It is contended, as the principal ground of the appeal, that the material facts set forth in the confession Exhibit C are not confirmed by the prosecution’s theory; that the confession was obtained thru promise of leniency and that the same was not corroborated. While the appellant gave as the motive for the killing, his jealousy over the hand of one Gervacia and had fixed the time of the killing at 5:00 o’clock in the morning of May 15, 1954, the mother of the deceased Simplicio, however, asserted that her son was not the one courting Gervacia but his friend Mundo and the medical officer reckoned the killing to be between 1:00 and 3:00 o’clock in the same morning. As the Solicitor General has well remarked, "whether the deceased was courting Gervacia or not is immaterial as long as appellant believed rightly or wrongly, and not what the mother of the deceased did not know that made the appellant jealous." The discrepancy of one or two hours in what appellant and the medical officer believed as the hour of shooting is of no moment. What is important is that the deceased was shot in the early morning which could be from 1:00 to 5:00 o’clock.
It is claimed that the letter Exhibit D, was not identified and that appellant was not seen in the act of shooting the deceased. The said letter, acknowledging the killing and asking to spare his kin was, however, incorporated in the confession Exhibit C, which was duly identified during the trial. The confession voluntarily given, supplied the legal deficiency of direct evidence as to appellant’s having killed the deceased. Appellant identified himself as the assailant of Simplicio in his letter Exhibit D and in his confession, which was, in turn, identified during the trial by Justice of the Peace Artemio Lepaño, before whom the same was acknowledged and ratified. Exhibit D was ordered to be copied by the said Justice on either Exhibit D-1 or Exhibit D - 2. A comparison of these three documents shows that said Exhibit D was also written by the appellant. Exhibit C was voluntarily signed and sworn to by the appellant before the Justice of the Peace, after the latter had read its contents to him and after the said appellant had acknowledged that he fully understood the same.
The record does not sustain the allegation of the defense that the confession was secured thru promise of leniency. The appellant did not reveal the existence of such promise to the Justice of the Peace. If the idea was to condone the murder, what was the reason for taking a confession of the killing, or any confession at all? Promise of immunity by one who is not a prosecuting officer who could honor or comply with his promise, is no ground for objecting the admissibility of the confession. Appellant cannot plausibly pretend immaturity to be so easily duped by his investigators. On the contrary, appellant had shown some resourcefulness, by joining the Huks as fugitive from justice, for having precisely killed Simplicio.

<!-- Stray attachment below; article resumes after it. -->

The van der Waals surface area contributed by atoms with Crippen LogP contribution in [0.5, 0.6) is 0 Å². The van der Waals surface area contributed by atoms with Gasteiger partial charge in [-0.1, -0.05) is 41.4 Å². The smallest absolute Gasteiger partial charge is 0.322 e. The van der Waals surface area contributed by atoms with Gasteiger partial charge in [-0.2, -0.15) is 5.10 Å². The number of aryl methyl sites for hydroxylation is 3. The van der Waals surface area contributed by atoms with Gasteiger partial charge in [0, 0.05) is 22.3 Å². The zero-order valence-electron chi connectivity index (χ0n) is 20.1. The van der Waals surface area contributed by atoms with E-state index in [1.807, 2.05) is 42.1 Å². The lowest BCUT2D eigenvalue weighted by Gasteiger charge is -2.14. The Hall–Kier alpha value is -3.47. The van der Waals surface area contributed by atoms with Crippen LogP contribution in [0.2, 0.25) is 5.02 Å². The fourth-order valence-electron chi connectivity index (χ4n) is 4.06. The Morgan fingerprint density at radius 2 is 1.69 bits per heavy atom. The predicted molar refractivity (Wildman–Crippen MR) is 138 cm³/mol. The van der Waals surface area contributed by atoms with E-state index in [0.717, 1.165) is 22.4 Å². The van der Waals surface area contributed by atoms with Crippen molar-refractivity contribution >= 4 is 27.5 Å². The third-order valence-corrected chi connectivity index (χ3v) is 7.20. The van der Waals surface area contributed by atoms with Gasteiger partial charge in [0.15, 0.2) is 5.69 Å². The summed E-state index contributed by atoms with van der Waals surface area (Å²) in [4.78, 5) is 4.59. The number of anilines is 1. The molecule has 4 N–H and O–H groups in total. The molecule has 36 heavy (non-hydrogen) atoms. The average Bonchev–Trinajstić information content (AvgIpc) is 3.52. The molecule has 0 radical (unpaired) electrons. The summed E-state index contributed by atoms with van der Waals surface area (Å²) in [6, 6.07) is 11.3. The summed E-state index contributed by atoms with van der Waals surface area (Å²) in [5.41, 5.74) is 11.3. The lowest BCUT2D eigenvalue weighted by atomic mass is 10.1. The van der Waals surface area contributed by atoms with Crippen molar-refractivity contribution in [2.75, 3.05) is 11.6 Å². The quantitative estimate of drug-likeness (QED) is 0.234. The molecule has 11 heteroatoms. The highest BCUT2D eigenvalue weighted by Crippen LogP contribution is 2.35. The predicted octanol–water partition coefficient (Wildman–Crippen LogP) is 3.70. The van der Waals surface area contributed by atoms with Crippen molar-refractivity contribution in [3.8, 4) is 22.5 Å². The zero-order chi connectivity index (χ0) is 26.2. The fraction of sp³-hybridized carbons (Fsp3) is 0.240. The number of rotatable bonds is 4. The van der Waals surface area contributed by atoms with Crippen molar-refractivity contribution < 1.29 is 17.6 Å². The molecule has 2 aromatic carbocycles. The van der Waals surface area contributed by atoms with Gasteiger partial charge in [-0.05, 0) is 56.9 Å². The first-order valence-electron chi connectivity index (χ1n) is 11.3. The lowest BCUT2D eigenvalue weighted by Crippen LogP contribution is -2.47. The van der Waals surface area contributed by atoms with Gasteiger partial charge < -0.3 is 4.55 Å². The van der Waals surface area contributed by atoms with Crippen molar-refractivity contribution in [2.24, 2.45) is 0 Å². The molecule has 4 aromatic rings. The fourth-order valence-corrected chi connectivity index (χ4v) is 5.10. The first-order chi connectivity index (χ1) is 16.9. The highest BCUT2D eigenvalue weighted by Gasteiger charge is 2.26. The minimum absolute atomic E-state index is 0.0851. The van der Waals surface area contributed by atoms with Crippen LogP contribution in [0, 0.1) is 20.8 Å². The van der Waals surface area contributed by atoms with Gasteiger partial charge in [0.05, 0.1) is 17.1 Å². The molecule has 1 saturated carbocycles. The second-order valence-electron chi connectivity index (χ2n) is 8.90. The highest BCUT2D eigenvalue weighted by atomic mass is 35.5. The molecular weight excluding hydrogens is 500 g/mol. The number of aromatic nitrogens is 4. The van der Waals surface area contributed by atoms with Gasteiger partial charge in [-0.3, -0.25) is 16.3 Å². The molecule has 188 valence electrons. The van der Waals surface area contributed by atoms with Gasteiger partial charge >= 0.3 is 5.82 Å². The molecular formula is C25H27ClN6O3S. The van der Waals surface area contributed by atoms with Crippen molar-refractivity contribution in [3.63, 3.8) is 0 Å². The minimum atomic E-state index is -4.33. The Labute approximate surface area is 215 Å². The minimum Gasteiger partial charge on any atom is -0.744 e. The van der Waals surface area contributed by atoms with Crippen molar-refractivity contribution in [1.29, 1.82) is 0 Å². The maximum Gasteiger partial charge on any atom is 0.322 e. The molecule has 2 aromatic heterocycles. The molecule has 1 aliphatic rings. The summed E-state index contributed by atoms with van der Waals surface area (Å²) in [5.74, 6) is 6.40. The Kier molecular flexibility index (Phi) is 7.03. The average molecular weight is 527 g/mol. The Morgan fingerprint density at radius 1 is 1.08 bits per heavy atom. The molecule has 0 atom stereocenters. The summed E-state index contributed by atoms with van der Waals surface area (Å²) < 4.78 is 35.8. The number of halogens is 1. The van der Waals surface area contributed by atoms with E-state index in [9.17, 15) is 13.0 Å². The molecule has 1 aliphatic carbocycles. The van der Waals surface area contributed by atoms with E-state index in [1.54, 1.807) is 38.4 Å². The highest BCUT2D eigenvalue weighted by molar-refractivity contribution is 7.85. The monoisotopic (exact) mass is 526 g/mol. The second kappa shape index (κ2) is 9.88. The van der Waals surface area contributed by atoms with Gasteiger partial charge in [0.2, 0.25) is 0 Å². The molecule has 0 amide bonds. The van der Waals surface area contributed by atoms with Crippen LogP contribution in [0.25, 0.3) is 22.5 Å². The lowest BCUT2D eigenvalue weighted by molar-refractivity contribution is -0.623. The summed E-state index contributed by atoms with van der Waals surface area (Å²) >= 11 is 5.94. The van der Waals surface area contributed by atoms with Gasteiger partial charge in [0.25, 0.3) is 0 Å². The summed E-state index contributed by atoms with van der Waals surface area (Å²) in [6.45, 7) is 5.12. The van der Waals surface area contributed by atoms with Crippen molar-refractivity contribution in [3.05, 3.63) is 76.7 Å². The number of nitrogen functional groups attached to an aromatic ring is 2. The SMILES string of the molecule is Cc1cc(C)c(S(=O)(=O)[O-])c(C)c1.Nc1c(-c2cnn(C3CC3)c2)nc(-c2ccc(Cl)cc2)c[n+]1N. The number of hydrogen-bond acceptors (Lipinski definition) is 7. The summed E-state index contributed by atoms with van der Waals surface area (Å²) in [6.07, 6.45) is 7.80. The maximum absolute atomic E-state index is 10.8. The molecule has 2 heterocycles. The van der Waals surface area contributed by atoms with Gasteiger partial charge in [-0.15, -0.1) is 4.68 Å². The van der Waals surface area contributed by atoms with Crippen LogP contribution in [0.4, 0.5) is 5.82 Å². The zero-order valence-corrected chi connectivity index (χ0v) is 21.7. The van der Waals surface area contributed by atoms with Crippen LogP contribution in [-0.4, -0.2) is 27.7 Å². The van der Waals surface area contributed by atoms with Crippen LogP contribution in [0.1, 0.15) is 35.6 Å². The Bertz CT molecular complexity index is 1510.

Exhibit C was substantially corroborated by proofs other than the confession itself. It was shown at the trial that the deceased and two companions were walking along a trail on the date and hour in question; that the deceased sustained several bullet wounds on the back and that the appellant was with the Huks and captured by the government forces in the Lipa mountains, as in fact he pleaded guilty for the crime of rebellion. The mother of the deceased testified to the existence of such jealousy.
IN VIEW HEREOF, we find appellant Pampilo de Torres guilty beyond reasonable doubt of the offense charged, qualified by treachery (alevosia), without any modifying circumstance to consider. The record does not clearly show the presence of evident premeditation. Appellant is hereby sentenced to suffer reclusion perpetua, to indemnify the heirs of the deceased Simplicio Alcantara, in the sum of P6,000.00, without subsidiary imprisonment in case of insolvency and to pay the costs.
Paras, C.J., Bengzon, Padilla, Bautista Angelo, Labrador, Concepcion, Reyes, J.B.L. and Dizon, JJ., concur.